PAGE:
Ask professional fundraisers, and they’d probably say yes. No sooner have they won grant funding or sweet-talked a donor into parting with a cash gift, they’ve to do it all over again. For many charities, their route to growth is to support more beneficiaries; in most cases, this is not difficult, as there are always people in need to be found. However, to support more people, more funds need to be raised.
I spoke recently about charities filling in for the government. Just because the state may no longer claim to have the funds to address certain societal or health issues, the problem doesn’t automatically go away. What usually happens is charities plug the gap. This is admirable, certainly, but if charities take over the issue, there’s no longer any motivation for the government to ever reclaim that service and take it back under its wing, should their funds allow. The charity, without meaning to sound obtuse, is stuck with the problem.
The bigger a charity becomes, the wider it can cast its net, which is how it finds more beneficiaries; at some point, you’d assume national organisations, at least, would reach everyone that needs support, yet this never happens.
Then there are charities such as Cancer Research. The money this organisation alone puts towards a universal cure for cancer appears endless (it’s not like they haven’t achieved anything; they’ve discovered various ways to slow the disease, as well as the stopping of some mutations altogether). How could you put a limit on this? Until they find a cure, they’ll just keep on going, and money will continue to be raised for this reason.
Third Sector reported just a few months ago that ‘more than half of people view charities as bottomless pits’, an opinion more common amongst older people. Respondents in this same study also believe that charity is not the answer to society’s problems. Apparently, three out of every four people surveyed felt charities should give those they support a ‘hand up, not a hand out’. In the general public’s eyes, too many charities simply ask for money rather than show the effect donors’ support could bring to beneficiaries’ lives.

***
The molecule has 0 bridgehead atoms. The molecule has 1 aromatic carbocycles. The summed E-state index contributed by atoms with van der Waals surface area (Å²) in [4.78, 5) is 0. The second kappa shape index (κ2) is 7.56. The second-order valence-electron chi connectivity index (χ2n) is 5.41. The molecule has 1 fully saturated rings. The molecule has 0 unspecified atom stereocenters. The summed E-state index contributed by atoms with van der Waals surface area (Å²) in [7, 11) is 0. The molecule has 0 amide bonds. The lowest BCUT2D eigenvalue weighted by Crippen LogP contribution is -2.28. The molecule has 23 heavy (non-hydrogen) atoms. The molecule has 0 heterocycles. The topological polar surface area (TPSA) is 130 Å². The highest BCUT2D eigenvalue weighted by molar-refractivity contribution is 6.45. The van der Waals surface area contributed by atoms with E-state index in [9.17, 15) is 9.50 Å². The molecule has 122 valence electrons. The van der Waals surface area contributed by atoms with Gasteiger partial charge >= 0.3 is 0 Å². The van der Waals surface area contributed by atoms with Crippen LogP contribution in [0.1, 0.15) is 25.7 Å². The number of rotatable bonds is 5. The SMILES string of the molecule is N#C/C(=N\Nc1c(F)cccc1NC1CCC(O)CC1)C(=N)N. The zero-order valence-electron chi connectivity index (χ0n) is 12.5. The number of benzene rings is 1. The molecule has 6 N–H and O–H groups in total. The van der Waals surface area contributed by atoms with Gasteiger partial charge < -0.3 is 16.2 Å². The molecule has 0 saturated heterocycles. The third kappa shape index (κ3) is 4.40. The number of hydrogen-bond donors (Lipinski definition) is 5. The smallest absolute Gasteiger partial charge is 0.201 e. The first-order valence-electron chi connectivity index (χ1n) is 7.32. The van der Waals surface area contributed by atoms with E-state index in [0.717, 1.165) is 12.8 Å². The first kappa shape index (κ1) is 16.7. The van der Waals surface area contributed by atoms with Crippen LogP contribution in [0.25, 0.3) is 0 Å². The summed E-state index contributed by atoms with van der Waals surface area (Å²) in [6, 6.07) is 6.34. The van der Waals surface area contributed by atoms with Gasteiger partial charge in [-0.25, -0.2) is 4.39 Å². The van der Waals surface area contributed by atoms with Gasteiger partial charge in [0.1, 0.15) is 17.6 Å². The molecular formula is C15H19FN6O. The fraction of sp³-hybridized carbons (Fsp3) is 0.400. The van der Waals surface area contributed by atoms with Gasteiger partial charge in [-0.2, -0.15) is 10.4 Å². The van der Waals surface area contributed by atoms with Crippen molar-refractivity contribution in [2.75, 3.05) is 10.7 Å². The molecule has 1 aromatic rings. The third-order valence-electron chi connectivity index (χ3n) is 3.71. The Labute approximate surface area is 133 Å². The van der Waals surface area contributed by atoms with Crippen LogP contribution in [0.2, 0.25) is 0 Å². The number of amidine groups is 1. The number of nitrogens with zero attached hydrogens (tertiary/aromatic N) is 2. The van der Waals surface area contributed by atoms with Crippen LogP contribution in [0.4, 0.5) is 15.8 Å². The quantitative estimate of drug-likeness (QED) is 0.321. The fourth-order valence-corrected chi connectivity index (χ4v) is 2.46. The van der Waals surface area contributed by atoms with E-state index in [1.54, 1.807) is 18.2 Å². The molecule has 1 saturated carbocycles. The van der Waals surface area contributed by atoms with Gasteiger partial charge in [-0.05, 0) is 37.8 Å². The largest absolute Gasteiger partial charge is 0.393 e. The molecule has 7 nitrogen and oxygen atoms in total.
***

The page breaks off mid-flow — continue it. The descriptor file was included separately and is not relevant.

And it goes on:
Take telly adverts from national charities. They’re emotive and bleak, designed to pull on the heartstrings of viewers. However, the public almost seem immune to them, given that there are so many. With how much television adverts cost to create and broadcast, it’s risky business if all they do is create apathy towards the cause. Linda Raftree, co-founder of Regarding Humanity, says this, ‘We know that organisations need to raise funds for their work, but when it comes to such advertising and campaign imagery, they’re often acting detrimentally to their long-term goals. The third sector needs to modernise and mature a little in terms of how it represents the people it’s supporting and supposedly helping.’
In 1985, Bob Geldof was one of the first to use this approach. His film of the starving in Africa shocked the UK public, who had no idea of the crisis unfolding. In conjunction with the Live Aid concert, Geldof’s campaign raised £30m, which is the equivalent of more than £60m today. Of course, being the first to do something will always see more of an impact than the one-hundredth person who does the same; there’s no surprise this approach doesn’t have the same effect in 2022. The public today want to see transparency from charities and the benefits of donating, i.e. seeing what they’ve helped to achieve.
If people truly believe charity is a bottomless pit, this may put people off from donating…after all, what’s the point of throwing a few pennies into a hole that needs hundreds and thousands of pounds, and which still wouldn’t be full? What impact could those few pennies ever hope to have?
Of course, those working within charities know the value of those ‘few pennies’. Yes, they won’t solve the problem, but they will help in some small way—and anything is better than no donation at all. It’s important for every good cause that the general public doesn’t see their organisation as a bottomless pit. If they concentrate on showing how the smallest donation can make even a short-term/short-lived difference, the public may be more inclined to support them.
No one entity can cure the world of its problems, but that doesn’t mean it shouldn’t try to make a difference of some kind.